The ethanol–lipiodol emulsion and PVA particles in this study were successfully used as primary embolic agents for SAE. Ethanol is a liquid embolizing agent that permanently occludes arteries and capillaries at the distal level of collateral inflow and accelerates necrosis of tumor tissue. The primary risk of employing ethanol is unspecified embolization owing to reflux from tumor-feeding blood vessels, which can lead to devastating consequences.8,9 Since ethanol is very destructive, SAE performed with ethanol sometimes presents serious problems in the embolization area. An ethanol injection into the proximal part of a tumor results in occlusion of the tumor’s proximal blood vessels; however, viable tissue can remain in the distal tumor areas. Therefore, the decrease in tumor size may be inadequate and accompanied by an elevated risk of tumor recurrence.14 Balloon-assisted SAE with ethanol for renal AML has been suggested15 to avoid ethanol reflux and occlusion of both proximal arteries. However, the use of a balloon catheter may increase the aneurysmal rupture risk, which results from rising pressure during treatment and makes super-selective catheterization more difficult.16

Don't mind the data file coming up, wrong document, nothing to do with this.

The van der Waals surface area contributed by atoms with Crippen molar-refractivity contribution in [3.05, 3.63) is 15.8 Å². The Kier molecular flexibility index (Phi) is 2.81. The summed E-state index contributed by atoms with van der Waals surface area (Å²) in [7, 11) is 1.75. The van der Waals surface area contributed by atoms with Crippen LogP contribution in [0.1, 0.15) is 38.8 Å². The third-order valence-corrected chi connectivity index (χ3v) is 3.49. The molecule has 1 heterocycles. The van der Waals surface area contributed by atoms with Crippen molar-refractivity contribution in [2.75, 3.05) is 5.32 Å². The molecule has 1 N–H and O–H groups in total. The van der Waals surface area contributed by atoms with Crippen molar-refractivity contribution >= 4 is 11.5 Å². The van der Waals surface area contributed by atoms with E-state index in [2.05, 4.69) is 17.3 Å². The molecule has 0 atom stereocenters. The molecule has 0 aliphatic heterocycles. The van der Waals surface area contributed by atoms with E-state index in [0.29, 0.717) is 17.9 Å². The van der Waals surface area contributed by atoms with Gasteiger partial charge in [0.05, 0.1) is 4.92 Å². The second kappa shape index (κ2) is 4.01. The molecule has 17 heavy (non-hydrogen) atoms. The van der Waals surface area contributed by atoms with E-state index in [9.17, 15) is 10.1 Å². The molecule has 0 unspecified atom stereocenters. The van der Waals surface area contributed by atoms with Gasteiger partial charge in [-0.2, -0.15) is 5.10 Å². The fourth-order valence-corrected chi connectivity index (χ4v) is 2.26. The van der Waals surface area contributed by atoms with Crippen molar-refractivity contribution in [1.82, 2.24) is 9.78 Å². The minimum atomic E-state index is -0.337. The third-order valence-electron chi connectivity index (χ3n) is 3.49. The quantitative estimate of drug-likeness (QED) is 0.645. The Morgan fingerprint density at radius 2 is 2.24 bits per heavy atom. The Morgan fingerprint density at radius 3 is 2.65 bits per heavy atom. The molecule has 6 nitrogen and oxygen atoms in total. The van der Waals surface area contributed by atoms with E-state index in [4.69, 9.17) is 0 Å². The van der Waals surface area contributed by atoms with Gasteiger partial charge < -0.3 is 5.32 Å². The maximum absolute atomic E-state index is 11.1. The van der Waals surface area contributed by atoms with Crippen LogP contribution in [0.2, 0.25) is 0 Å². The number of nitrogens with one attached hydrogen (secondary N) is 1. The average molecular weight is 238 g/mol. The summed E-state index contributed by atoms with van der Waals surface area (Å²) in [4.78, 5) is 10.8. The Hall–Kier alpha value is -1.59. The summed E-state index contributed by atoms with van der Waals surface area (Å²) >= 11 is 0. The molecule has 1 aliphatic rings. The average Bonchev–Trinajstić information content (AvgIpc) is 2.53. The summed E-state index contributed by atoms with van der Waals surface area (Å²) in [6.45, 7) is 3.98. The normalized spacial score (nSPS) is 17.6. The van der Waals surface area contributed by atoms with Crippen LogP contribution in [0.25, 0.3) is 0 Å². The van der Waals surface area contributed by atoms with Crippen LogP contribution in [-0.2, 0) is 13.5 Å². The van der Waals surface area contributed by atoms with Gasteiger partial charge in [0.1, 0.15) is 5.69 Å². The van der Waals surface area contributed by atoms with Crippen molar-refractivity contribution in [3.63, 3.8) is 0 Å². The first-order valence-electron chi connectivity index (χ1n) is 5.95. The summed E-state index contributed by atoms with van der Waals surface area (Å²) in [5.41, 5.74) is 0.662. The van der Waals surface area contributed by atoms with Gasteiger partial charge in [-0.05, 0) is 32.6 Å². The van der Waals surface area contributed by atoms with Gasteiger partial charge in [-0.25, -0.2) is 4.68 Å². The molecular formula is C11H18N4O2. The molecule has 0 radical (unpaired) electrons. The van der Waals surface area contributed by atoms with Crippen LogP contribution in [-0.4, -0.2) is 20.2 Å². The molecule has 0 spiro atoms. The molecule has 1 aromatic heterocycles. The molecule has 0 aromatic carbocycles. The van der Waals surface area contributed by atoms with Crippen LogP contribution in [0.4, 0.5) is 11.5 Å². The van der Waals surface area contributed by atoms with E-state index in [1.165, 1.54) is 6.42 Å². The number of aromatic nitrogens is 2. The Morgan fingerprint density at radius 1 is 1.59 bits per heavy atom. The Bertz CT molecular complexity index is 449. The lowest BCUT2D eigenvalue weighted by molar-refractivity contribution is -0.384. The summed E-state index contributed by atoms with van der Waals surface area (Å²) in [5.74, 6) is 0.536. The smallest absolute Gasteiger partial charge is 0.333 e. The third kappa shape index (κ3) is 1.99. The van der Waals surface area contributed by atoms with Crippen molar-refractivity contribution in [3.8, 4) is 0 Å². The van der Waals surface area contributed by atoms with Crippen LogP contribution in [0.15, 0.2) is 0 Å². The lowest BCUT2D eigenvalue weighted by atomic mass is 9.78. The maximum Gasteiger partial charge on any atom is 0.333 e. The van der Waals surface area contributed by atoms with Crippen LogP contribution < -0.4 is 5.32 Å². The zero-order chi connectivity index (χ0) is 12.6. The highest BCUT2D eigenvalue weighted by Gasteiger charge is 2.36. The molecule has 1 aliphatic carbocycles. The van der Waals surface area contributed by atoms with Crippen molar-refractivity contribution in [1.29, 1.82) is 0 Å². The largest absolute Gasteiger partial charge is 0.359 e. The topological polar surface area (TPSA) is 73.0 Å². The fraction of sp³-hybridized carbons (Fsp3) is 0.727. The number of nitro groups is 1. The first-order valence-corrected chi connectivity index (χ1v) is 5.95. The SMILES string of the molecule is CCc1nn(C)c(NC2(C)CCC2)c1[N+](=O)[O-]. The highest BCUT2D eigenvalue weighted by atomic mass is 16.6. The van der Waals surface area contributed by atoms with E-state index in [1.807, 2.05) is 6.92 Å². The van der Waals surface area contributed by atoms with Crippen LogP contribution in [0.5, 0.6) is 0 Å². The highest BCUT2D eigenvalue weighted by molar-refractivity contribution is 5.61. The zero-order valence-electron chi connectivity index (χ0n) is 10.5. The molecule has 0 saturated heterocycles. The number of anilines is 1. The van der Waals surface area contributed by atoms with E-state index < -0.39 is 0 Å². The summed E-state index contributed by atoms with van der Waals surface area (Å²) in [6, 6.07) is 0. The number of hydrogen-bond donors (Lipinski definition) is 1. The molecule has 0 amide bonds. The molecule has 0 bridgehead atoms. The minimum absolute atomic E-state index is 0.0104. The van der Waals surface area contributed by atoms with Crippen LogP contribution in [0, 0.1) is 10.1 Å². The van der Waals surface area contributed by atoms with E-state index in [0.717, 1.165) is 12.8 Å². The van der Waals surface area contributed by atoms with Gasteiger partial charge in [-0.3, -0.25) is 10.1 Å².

Pulmonary complication is another risk of SAE performed using ethanol for renal AML treatment. Pulmonary arterial pressure can accumulate during vascular malformation treatment when using ethanol.17 Hiraki et al.18 documented a patient with renal AMLs and lymphangioleiomyomatosis afflicted with pulmonary edema following transarterial embolization with ethanol. This patient’s pulmonary edema led to the development of dyspnea and hemoptysis. In the latest study, although a micro-balloon catheter was employed to prevent ethanol reflux from injuring normal renal parenchyma, 42% of patients experienced renal parenchyma infarctions.19 Therefore, ethanol must be employed with caution to prevent pulmonary and renal complications.